Ok, maybe it’s a corny analogy, but it makes sense to me. When I think of those walls coming down and everything that’s been hidden behind them now being exposed? I think of myself and what lurks beneath my own surface. I think of how much I would hate to have all that exposed and at times, HAVE hated it. There have been times when I initiated a full scale renovation in my own life, allowing people to see right down to the studs. There was plenty of “faulty wiring”, “leaky pipes” and you can be sure my “foundation” was falling apart. It didn’t go well to say the least. To continue the analogy. I was given a home improvement book and deemed condemned by some. To be honest though, I guess I asked for the home improvement book and when I saw the condemned notice slapped on my front door, I quickly patched up the walls and covered over all the shoddy inner workings, instead of asking someone to come help and take a closer look.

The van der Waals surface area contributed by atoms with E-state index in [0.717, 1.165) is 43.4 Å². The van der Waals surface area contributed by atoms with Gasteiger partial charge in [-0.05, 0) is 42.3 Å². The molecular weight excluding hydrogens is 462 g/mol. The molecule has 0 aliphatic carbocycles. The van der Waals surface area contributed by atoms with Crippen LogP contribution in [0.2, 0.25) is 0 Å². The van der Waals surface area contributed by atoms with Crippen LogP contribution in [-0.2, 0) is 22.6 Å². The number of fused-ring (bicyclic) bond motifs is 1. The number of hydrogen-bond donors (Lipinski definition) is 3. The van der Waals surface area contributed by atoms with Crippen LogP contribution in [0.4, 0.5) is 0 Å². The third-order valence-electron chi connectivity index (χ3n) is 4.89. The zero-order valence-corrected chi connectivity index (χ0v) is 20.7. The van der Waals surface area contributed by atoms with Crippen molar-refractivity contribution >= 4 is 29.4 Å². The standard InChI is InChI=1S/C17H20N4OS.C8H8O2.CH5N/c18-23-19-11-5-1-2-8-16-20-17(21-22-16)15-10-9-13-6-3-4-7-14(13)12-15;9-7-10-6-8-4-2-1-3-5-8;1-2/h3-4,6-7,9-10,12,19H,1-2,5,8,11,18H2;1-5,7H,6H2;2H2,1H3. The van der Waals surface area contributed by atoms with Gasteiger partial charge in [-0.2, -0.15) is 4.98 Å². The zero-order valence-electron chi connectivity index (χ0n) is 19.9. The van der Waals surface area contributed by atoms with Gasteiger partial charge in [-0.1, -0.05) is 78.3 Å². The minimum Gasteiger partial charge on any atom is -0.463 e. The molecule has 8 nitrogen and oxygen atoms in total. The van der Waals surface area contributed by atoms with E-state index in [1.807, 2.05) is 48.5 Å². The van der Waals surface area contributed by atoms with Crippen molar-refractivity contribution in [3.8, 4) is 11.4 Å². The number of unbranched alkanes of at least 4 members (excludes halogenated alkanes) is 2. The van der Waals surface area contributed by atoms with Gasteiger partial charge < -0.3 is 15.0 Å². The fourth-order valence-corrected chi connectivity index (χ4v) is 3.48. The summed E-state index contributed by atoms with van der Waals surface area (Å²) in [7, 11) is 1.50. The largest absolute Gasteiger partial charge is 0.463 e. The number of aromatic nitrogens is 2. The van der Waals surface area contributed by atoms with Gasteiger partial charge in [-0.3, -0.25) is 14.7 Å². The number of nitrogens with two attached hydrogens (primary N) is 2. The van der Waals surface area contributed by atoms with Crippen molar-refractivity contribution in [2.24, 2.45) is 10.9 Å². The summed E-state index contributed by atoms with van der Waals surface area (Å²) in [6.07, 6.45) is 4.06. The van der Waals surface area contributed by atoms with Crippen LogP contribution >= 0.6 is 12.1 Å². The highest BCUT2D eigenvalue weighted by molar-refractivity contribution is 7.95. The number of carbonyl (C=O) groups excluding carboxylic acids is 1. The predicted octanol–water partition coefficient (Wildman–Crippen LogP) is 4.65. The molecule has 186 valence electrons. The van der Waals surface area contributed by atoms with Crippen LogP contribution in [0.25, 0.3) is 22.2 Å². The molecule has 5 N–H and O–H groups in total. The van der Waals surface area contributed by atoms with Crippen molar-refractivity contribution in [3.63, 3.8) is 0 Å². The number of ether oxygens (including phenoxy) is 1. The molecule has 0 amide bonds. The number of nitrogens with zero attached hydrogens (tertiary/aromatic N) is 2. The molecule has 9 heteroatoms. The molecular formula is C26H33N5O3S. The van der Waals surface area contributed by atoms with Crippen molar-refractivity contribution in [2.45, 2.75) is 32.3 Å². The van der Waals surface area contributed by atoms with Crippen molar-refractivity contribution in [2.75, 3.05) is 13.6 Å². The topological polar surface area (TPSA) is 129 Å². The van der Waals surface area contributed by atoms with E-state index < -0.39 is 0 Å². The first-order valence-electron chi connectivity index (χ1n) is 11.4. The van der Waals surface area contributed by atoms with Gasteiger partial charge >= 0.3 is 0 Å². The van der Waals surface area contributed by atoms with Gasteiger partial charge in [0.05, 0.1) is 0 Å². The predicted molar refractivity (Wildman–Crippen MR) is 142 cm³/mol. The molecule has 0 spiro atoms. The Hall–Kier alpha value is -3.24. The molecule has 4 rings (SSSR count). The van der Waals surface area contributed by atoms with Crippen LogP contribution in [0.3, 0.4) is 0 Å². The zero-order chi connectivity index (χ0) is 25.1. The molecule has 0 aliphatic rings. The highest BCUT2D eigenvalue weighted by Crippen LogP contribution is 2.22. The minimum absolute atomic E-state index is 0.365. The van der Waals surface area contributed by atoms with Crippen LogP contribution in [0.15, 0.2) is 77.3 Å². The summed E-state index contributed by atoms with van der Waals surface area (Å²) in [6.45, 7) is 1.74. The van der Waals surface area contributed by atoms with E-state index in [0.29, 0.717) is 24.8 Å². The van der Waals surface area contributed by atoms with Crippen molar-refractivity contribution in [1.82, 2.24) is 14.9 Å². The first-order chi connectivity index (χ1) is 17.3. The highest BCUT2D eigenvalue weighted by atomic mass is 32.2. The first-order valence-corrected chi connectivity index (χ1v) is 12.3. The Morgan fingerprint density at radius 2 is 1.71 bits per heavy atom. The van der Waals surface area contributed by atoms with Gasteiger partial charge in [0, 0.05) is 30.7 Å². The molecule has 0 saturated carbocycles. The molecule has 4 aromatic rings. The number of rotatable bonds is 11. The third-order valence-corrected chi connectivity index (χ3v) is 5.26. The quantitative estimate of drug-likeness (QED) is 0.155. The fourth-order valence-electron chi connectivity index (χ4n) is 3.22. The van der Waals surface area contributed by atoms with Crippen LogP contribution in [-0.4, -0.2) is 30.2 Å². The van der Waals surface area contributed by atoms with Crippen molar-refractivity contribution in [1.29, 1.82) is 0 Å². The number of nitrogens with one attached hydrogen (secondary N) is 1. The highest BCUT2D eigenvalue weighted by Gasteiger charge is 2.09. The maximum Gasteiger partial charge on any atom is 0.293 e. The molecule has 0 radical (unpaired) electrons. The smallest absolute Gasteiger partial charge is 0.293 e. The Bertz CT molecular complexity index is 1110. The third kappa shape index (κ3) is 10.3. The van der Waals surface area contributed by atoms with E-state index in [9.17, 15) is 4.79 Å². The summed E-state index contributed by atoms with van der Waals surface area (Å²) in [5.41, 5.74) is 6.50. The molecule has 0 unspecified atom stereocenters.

I was going to say, “help with the repairs”, but the reality is that’s kind of what I got, and I needed something else. I needed to take a closer look, but not to see what I could fix myself or have friends repair, but to know I needed an expert in the field. This is what Christ does. He opens me up, exposes my decaying, worn, dead and dusty bones. But instead of fixing or repairing me, he gives me something else. He doesn’t renovate me, He switches houses with me. He hands me the keys and says, “This is your new home. Go live in it forever. It’ll never breakdown or wear out. None of the parts ever need replacing. The walls will never have to be torn down or repaired and the appliances will always work. In fact, the pantry and fridge will always be stocked. While you’re settling in there, I’ll be seeing to the demolition of your old decaying structure. Not only will I see to it, I’ll live in it and witness the destruction of it from the inside.”